We seek to honor the spirit of Montaigne, but who was our hero? Glad you asked.
Michel Eyquem de Montaigne was a French nobleman that lived from 1533 to 1592. He wore many hats: landowner, intellect, magistrate, confidante to the king, and even mayor of Bordeaux.
But Montaigne’s lasting fame rests in the remarkable book, Essays, that he labored over for twenty years. No one had ever read anything like it. As Sara Bakewell points out in her marvelous book, How to Live: Or a Life of Montaigne in One Question and Twenty Attempts at an Answer, “The idea–writing about oneself to create a mirror in which other people recognize their own humanity–has not existed forever.” Montaigne single-handedly brought a new way of thinking and talking about the world into being.
Montaigne seemed to be uniquely bred for his culture-changing future. His father, seeking the advice of humanist friends, had him placed in the home of a peasant family for his first three years so he could learn to appreciate the hard work and life of the people that managed the estates he would inherit. Upon returning home, his tutor and family could speak nothing but Latin in his presence so he would master the international language of the day. Montaigne would also learn Greek and read extensively, study law at university, and become a counselor. So by the time he reach adulthood he served as a sort of poster child for the ideas of the Renaissance and Humanism.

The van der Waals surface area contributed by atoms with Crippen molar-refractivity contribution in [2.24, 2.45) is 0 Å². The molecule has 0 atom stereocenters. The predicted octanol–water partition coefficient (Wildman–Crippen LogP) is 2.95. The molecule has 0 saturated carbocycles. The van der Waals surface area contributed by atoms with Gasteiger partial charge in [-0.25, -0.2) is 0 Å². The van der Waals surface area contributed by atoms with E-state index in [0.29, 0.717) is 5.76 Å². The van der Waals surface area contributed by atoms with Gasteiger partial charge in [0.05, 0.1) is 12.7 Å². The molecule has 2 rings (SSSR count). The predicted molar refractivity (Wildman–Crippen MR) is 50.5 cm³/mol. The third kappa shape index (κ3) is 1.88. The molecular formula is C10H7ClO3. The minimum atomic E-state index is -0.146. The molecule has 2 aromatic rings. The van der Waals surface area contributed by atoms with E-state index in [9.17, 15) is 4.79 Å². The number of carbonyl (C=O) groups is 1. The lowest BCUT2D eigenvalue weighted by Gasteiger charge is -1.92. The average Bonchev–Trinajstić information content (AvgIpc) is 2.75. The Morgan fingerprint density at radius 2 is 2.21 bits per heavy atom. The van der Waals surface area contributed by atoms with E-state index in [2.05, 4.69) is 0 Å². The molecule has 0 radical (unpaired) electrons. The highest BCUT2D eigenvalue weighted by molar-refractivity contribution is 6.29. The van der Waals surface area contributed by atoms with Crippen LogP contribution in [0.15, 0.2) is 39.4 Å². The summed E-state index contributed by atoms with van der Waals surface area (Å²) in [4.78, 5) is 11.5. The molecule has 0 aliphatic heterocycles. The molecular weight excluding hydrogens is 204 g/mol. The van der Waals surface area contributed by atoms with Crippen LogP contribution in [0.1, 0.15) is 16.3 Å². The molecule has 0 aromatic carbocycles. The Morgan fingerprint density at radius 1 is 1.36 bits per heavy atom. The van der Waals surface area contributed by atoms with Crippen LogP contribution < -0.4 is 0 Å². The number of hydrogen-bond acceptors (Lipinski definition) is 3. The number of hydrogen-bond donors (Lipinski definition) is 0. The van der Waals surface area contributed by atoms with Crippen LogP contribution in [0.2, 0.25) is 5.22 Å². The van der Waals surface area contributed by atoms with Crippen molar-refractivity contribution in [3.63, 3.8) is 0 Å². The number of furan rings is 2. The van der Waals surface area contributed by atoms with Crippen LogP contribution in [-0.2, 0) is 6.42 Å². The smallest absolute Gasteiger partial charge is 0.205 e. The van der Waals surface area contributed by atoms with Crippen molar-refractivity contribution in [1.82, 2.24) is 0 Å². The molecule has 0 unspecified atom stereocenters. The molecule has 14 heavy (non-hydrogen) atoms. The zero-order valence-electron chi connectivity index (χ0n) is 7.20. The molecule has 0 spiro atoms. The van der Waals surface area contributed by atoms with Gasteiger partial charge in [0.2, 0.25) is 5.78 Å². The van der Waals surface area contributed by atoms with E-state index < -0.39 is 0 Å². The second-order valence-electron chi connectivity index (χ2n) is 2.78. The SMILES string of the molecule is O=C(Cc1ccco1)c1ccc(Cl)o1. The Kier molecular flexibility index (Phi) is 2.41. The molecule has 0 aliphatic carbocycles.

Yet for all his education and privilege, Montaigne could not find his bearings. A preoccupation with death haunted him, his father died, and the untimely passing of his closest friend, Etienne de La Boetie, deepened his anxiety and despair. Would Montaigne simply pass his days as a lawyer and judge, managing his estates, and fade into the history of the French nobility?
And then a traumatic event changed the course of his life. While out riding one day in 1569 or 1570, he was thrown from his horse and suffered a near-fatal head injury. As he lay in his bed between life and death, Montaigne came to realize he had nothing to fear, that he could not control the circumstances of his life, and that knowing death would prove no more difficult than falling off to sleep, he emerged from the experience liberated. The man that once feared mortality and found himself nearly crushed under the grief of his friend’s death, would go on to write:
But if you have never learned how to use life, if life is useless to you, what does it matter if you have lost it? What do you still want if for?
Montaigne turned his attention away from the end of life and began considering the precious gift of life that remained. How to make the most of it? How to enjoy its pleasures and avoid the distractions that rob life of meaning and delight? He decided to dedicate himself to this project, and in 1571 prepared a citadel on his property for the task. Filled with his library and his writing desk, Montaigne began composing the remarkable essays that changed not just literary style, but the way we related to the world.